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copying generatrors

Does anyone have code to copy a generator?

Here is what I'd like to do:

def foo():
yield 1
yield 2
yield 3

f = foo()
g = copy(foo)

print f.next()
1
print f.next()
2

print g.next()
1

Thanks,

Horace
Jun 5 '07 #1
4 947
Why not just do this:
>>def foo():
.... yield 1
.... yield 2
.... yield 3
....
>>f = foo()
g = foo()
f.next()
1
>>f.next()
2
>>f.next()
3
>>g.next()
1
>>g.next()
2
>>g.next()
3

Jun 5 '07 #2
My example wasn't very good. Here's another try:

def foo():
yield 1
yield 2
yield 3

f = foo()
f.next()
1

g=copy(f) # copy the generator after an iteration

f.next()
2
f.next()
3

g.next()
2

I want to copy the generator's state after one or more iterations.

In article <11**********************@o11g2000prd.googlegroups .com>,
Matimus <mc******@gmail.comwrote:
Why not just do this:
>def foo():
... yield 1
... yield 2
... yield 3
...
>f = foo()
g = foo()
f.next()
1
>f.next()
2
>f.next()
3
>g.next()
1
>g.next()
2
>g.next()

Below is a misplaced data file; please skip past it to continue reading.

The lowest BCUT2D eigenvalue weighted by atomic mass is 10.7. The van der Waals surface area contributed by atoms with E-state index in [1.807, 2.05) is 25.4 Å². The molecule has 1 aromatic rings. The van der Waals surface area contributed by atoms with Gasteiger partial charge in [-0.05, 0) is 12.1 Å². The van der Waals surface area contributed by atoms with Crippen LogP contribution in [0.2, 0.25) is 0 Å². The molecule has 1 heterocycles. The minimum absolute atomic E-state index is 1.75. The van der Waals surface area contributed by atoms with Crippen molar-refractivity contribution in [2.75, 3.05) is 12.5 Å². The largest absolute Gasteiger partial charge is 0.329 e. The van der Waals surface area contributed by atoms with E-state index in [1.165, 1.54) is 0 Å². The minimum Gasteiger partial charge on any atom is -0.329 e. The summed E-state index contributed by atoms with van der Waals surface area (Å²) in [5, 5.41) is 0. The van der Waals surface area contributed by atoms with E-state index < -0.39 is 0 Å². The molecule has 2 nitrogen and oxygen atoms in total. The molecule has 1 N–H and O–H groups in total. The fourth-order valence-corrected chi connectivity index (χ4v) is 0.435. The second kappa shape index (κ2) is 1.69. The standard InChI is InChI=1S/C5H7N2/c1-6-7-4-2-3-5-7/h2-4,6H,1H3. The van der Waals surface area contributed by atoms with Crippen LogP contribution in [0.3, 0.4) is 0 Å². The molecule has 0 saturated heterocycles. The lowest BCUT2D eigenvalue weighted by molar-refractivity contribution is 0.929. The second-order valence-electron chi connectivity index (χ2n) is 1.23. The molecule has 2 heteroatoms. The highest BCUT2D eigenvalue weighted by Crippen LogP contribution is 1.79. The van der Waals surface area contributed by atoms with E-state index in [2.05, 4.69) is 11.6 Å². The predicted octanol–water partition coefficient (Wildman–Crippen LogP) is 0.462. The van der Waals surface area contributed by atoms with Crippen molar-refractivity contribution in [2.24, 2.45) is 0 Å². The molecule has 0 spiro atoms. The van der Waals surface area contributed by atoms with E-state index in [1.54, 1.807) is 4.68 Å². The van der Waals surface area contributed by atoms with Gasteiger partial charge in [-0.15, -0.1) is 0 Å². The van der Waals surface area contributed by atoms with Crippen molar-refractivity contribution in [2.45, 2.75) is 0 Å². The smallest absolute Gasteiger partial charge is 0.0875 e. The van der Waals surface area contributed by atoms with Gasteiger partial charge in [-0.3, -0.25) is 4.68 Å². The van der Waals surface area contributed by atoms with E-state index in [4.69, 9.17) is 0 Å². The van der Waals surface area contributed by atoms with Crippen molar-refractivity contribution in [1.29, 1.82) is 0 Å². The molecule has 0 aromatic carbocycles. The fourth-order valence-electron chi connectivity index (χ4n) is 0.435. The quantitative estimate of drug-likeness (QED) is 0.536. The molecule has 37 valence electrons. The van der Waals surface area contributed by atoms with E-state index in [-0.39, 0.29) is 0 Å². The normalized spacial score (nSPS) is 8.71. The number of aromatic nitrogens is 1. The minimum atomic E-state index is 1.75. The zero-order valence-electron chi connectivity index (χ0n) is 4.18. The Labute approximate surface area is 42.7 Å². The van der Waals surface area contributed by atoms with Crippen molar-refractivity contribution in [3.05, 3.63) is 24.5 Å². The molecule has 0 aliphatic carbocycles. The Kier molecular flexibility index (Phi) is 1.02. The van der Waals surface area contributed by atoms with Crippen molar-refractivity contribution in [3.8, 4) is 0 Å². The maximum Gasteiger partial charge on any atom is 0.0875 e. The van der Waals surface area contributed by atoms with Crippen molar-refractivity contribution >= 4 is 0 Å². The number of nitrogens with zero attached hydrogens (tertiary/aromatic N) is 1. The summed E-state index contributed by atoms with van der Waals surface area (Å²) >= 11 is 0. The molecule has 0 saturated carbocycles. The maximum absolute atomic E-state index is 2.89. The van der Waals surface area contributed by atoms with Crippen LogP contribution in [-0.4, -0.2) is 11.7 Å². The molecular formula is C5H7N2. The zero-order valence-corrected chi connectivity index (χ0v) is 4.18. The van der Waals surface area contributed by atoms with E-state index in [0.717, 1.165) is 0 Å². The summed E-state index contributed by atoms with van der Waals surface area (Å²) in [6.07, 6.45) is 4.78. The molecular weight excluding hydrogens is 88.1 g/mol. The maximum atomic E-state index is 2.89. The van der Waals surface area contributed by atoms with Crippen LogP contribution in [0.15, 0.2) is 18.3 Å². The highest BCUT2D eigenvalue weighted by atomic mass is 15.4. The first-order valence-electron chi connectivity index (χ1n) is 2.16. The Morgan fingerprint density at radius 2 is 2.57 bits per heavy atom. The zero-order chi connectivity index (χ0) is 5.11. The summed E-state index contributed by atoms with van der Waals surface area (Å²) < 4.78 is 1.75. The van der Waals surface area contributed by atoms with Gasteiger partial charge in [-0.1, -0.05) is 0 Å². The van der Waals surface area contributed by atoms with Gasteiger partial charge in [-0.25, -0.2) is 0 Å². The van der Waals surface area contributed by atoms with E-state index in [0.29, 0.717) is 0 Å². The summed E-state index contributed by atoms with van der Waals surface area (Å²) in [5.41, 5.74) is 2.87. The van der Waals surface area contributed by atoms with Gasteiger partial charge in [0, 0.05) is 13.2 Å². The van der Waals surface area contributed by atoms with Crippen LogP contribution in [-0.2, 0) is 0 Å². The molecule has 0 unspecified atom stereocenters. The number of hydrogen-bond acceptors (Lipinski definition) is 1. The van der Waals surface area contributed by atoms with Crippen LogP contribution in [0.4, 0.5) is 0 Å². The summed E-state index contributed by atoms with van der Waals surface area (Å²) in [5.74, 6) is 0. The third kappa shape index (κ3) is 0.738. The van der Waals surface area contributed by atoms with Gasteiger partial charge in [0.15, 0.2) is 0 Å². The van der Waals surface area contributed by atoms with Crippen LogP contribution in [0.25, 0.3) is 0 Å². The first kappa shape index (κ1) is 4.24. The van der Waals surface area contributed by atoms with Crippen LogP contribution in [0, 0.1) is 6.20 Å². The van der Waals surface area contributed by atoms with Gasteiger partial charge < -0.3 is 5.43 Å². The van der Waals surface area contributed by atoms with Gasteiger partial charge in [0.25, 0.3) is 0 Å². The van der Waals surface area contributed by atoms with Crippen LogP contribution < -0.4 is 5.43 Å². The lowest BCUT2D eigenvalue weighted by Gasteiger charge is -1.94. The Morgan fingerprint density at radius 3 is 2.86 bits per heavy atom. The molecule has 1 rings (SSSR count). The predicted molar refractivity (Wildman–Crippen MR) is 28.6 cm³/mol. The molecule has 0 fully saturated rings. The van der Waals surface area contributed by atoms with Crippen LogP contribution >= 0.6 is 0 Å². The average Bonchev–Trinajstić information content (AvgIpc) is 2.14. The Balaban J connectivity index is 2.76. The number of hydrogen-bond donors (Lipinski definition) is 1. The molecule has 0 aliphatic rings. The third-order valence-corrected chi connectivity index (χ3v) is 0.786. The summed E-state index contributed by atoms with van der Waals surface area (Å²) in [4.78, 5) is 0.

3
Jun 6 '07 #3
Horace Enea wrote:
My example wasn't very good. Here's another try:

def foo():
yield 1
yield 2
yield 3

f = foo()
f.next()
1

g=copy(f) # copy the generator after an iteration

f.next()
2
f.next()
3

g.next()
2

I want to copy the generator's state after one or more iterations.
You could use itertools.tee():
>>def foo():
.... yield 1
.... yield 2
.... yield 3
....
>>import itertools
f = foo()
f.next()
1
>>f, g = itertools.tee(f)
f.next()
2
>>f.next()
3
>>g.next()
2
>>g.next()
3

But note that if your iterators get really out of sync, you could have a
lot of elements stored in memory.

STeVe
Jun 6 '07 #4
Steve,

Hey, thanks. I'll try that.

Horace

In article <-J******************************@comcast.com>,
Steven Bethard <st************@gmail.comwrote:
Horace Enea wrote:
My example wasn't very good. Here's another try:

def foo():
yield 1
yield 2
yield 3

f = foo()
f.next()
1

g=copy(f) # copy the generator after an iteration

f.next()
2
f.next()
3

g.next()
2

I want to copy the generator's state after one or more iterations.

You could use itertools.tee():
>>def foo():
... yield 1
... yield 2
... yield 3
...
>>import itertools
>>f = foo()
>>f.next()
1
>>f, g = itertools.tee(f)
>>f.next()
2
>>f.next()
3
>>g.next()
2
>>g.next()
3

But note that if your iterators get really out of sync, you could have a
lot of elements stored in memory.

STeVe
Jun 6 '07 #5

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